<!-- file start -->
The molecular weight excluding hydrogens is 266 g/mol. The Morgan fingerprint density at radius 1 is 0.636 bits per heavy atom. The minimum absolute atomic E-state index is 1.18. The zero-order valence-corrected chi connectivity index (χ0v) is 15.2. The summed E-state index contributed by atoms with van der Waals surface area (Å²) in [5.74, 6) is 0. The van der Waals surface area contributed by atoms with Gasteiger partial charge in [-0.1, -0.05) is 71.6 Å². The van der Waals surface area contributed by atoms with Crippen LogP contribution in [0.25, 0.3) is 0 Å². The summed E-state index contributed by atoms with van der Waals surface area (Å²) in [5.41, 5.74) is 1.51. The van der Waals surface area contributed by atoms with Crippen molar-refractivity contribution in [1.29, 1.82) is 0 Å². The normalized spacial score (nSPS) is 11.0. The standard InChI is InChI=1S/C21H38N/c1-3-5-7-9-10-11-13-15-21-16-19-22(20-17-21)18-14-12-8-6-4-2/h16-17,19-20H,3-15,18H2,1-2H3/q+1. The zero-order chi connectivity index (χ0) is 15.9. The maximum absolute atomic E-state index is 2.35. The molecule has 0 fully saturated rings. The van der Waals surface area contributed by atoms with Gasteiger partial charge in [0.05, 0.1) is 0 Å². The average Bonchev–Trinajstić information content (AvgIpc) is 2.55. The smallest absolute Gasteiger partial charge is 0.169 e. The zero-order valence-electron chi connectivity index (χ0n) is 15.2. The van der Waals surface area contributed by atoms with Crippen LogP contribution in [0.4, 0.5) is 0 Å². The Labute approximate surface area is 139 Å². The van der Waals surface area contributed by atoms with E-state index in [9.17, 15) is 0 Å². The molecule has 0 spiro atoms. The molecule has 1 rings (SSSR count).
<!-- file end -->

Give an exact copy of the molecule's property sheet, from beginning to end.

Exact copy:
The molecular weight excluding hydrogens is 266 g/mol. The Morgan fingerprint density at radius 1 is 0.636 bits per heavy atom. The minimum absolute atomic E-state index is 1.18. The zero-order valence-corrected chi connectivity index (χ0v) is 15.2. The summed E-state index contributed by atoms with van der Waals surface area (Å²) in [5.74, 6) is 0. The van der Waals surface area contributed by atoms with Gasteiger partial charge in [-0.1, -0.05) is 71.6 Å². The van der Waals surface area contributed by atoms with Crippen LogP contribution in [0.25, 0.3) is 0 Å². The summed E-state index contributed by atoms with van der Waals surface area (Å²) in [5.41, 5.74) is 1.51. The van der Waals surface area contributed by atoms with Crippen molar-refractivity contribution in [1.29, 1.82) is 0 Å². The normalized spacial score (nSPS) is 11.0. The standard InChI is InChI=1S/C21H38N/c1-3-5-7-9-10-11-13-15-21-16-19-22(20-17-21)18-14-12-8-6-4-2/h16-17,19-20H,3-15,18H2,1-2H3/q+1. The zero-order chi connectivity index (χ0) is 15.9. The maximum absolute atomic E-state index is 2.35. The molecule has 0 fully saturated rings. The van der Waals surface area contributed by atoms with Gasteiger partial charge in [0.05, 0.1) is 0 Å². The average Bonchev–Trinajstić information content (AvgIpc) is 2.55. The smallest absolute Gasteiger partial charge is 0.169 e. The zero-order valence-electron chi connectivity index (χ0n) is 15.2. The van der Waals surface area contributed by atoms with Crippen LogP contribution in [0.4, 0.5) is 0 Å². The Labute approximate surface area is 139 Å². The van der Waals surface area contributed by atoms with E-state index in [9.17, 15) is 0 Å². The molecule has 0 spiro atoms. The molecule has 1 rings (SSSR count).